Adding Legumes to Pasture
A pasture containing significant level of legume plants has a number of advantages over a pure grass pasture. Legumes provide nitrogen to promote grass growth, provide high quality forage, and some of the legumes are deep rooted and have some tolerance for the warm dry conditions we generally experience in August.
Productive pastures require regular maintenance. Rotation is one very effective way to improve pasture productivity. Improving the species mix in the pasture is also important. Legumes are the most beneficial species to include in a pasture sward.
There are many advantages to including legumes:
- Legumes add nitrogen to the soil that encourages grass growth as well as supporting legume growth.
- Legumes have more consistent production during the mid summer period. The grasses grow well during May and June but July and August production is decreased. Legumes, particularly alfalfa and trefoil, continue to grow during July and August.
- Legumes hold their feed quality longer than grass species. This assists in keeping the pasture quality more consistent throughout the summer grazing season.
The four most common legumes used in Ontario pastures are: alfalfa, white clover, trefoil and red clover. Alfalfa in the most productive of these species but also has several drawbacks. Establishment of alfalfa requires excellent seed to soil contact and very little competition during the seedling stage. Most pastures with a significant level of alfalfa are established through conventional seeding - either planting into a tilled seed bed or no-tilling into a killed sod.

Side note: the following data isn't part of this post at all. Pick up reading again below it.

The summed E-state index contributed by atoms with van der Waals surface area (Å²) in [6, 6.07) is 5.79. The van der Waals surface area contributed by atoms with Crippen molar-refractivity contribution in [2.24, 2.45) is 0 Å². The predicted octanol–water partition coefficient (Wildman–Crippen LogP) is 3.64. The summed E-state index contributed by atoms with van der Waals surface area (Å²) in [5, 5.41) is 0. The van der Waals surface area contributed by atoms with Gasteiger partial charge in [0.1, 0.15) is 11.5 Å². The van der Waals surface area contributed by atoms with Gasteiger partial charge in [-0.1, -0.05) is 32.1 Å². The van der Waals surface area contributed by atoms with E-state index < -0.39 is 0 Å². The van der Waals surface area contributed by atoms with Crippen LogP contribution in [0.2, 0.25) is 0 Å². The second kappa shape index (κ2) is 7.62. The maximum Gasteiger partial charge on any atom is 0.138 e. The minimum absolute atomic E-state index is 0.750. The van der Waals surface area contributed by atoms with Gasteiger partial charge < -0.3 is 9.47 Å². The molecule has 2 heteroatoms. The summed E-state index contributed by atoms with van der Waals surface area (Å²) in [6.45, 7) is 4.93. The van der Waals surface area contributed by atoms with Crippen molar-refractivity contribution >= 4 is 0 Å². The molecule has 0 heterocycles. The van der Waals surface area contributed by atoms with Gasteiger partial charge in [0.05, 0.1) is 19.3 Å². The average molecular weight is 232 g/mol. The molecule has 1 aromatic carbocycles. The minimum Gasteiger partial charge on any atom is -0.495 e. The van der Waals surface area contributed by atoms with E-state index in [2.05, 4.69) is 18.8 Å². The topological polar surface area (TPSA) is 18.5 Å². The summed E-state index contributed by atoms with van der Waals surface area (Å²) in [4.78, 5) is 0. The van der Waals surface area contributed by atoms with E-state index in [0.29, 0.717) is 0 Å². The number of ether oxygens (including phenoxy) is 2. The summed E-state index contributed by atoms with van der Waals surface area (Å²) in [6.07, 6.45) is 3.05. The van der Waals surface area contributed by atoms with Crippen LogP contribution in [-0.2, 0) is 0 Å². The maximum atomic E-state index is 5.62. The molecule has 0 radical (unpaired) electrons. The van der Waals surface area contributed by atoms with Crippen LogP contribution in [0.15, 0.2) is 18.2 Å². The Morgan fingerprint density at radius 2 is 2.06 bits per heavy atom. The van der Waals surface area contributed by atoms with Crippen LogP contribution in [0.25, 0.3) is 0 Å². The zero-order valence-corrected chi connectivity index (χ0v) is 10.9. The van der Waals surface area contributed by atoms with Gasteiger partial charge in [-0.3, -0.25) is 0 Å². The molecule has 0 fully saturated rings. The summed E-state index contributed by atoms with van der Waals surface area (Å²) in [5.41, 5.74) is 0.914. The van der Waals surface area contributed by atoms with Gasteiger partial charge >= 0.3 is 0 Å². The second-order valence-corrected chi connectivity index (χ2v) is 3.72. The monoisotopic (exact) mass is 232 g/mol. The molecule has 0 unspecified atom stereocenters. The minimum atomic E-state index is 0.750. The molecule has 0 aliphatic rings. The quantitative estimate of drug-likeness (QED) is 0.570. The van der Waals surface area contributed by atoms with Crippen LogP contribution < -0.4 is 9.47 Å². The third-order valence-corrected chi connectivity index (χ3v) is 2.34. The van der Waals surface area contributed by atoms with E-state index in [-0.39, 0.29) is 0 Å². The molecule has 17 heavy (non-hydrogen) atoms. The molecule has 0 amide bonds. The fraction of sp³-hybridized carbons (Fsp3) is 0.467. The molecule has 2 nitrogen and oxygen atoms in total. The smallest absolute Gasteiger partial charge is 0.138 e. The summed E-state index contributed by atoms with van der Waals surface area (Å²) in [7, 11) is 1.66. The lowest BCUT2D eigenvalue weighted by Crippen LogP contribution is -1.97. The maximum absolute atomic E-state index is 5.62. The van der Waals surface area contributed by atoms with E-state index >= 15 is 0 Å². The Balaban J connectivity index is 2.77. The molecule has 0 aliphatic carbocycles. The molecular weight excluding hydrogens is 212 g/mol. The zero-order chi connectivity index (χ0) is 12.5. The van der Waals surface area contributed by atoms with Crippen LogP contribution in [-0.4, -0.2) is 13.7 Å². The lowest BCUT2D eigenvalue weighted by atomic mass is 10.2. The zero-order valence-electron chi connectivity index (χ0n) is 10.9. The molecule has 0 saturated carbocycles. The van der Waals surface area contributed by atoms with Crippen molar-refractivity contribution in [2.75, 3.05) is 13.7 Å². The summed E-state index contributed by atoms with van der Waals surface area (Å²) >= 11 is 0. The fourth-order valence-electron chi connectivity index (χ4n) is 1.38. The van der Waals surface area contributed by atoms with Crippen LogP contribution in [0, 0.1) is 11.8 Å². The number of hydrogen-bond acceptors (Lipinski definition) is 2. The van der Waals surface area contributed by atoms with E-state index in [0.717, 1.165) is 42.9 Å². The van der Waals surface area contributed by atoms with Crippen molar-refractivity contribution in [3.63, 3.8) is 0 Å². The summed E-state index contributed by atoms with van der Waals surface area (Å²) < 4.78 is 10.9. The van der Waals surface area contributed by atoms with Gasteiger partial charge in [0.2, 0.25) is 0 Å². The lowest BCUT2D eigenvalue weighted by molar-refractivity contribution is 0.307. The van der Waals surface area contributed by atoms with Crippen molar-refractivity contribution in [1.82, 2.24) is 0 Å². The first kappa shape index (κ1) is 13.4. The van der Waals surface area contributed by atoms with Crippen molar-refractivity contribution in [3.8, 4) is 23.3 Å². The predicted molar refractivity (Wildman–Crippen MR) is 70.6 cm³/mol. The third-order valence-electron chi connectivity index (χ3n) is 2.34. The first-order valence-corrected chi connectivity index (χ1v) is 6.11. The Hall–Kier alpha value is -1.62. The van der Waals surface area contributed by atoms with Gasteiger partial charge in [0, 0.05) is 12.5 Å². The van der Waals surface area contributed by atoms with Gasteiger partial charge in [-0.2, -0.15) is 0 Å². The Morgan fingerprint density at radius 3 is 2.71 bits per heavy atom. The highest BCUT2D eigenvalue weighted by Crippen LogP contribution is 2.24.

Figure 1. Clover and alfalfa in a dense pasture sward
The clovers and trefoil can be established in a similar manner as the alfalfa or they can be frost seeded or over seeded into the pasture. In an established pasture this is your easiest and likely best option to increase the legume content. Frost seeding is done by broadcasting seeds on frozen ground in late winter or early spring. The best success had been reported with white clover, red clover and trefoil using this method. 1-3 lbs of seed per acre is the generally accepted seeding rate, although there are no hard and fast rules as to the amount, (white clover 1 lb/acre, trefoil 2-3 lb/acre and red clover 3-5 lb/acre).
The seed should be broadcast when the ground is still frozen - the freeze/thaw action during the spring will help to establish seed to soil contact. This broadcasting can be done with a broadcast seeder on an ATV or snowmobile.
Results are not always evident in the first year, but by the 2nd season you will generally see an increase in the legume content of your pasture. White clover and trefoil can also be mixed in the mineral/salt during the grazing season. The livestock will then spread the seeds across the pasture in their manure. This method may not be as effective but it is low cost.
Increasing the legume content of a pasture will significantly improve the productivity of the pasture and the livestock grazing the pasture.
For further information see the following web site: www.omafra.gov.on.ca/english/crops/facts/98-071.htm
For more information:
Toll Free: 1-877-424-1300
|Author:||Jack Kyle - Grazier Specialist/OMAFRA|
|Creation Date:||4 February 2009|
|Last Reviewed:||01 November 2011|